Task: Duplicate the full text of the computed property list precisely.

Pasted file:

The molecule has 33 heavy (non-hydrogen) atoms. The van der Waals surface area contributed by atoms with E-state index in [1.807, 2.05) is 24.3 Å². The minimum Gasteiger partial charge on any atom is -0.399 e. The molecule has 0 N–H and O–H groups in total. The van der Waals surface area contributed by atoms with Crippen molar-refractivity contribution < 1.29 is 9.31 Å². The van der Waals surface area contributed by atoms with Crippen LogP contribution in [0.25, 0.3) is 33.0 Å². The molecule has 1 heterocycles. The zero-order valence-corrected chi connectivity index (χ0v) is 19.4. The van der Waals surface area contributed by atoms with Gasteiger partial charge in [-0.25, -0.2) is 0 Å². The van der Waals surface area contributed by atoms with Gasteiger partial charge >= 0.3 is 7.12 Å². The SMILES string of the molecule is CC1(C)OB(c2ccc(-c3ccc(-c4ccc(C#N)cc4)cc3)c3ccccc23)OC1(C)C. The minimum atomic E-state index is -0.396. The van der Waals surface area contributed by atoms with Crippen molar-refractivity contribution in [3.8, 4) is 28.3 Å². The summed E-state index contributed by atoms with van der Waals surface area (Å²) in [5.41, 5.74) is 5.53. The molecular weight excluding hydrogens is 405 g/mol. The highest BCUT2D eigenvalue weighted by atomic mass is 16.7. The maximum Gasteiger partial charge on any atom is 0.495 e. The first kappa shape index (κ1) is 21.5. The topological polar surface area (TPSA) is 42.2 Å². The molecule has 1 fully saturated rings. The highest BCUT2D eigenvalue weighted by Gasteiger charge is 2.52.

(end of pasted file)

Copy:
The molecule has 33 heavy (non-hydrogen) atoms. The van der Waals surface area contributed by atoms with E-state index in [1.807, 2.05) is 24.3 Å². The minimum Gasteiger partial charge on any atom is -0.399 e. The molecule has 0 N–H and O–H groups in total. The van der Waals surface area contributed by atoms with Crippen molar-refractivity contribution < 1.29 is 9.31 Å². The van der Waals surface area contributed by atoms with Crippen LogP contribution in [0.25, 0.3) is 33.0 Å². The molecule has 1 heterocycles. The zero-order valence-corrected chi connectivity index (χ0v) is 19.4. The van der Waals surface area contributed by atoms with Gasteiger partial charge in [-0.25, -0.2) is 0 Å². The van der Waals surface area contributed by atoms with Gasteiger partial charge >= 0.3 is 7.12 Å². The SMILES string of the molecule is CC1(C)OB(c2ccc(-c3ccc(-c4ccc(C#N)cc4)cc3)c3ccccc23)OC1(C)C. The minimum atomic E-state index is -0.396. The van der Waals surface area contributed by atoms with Crippen molar-refractivity contribution in [3.8, 4) is 28.3 Å². The summed E-state index contributed by atoms with van der Waals surface area (Å²) in [5.41, 5.74) is 5.53. The molecular weight excluding hydrogens is 405 g/mol. The highest BCUT2D eigenvalue weighted by atomic mass is 16.7. The maximum Gasteiger partial charge on any atom is 0.495 e. The first kappa shape index (κ1) is 21.5. The topological polar surface area (TPSA) is 42.2 Å². The molecule has 1 fully saturated rings. The highest BCUT2D eigenvalue weighted by Gasteiger charge is 2.52.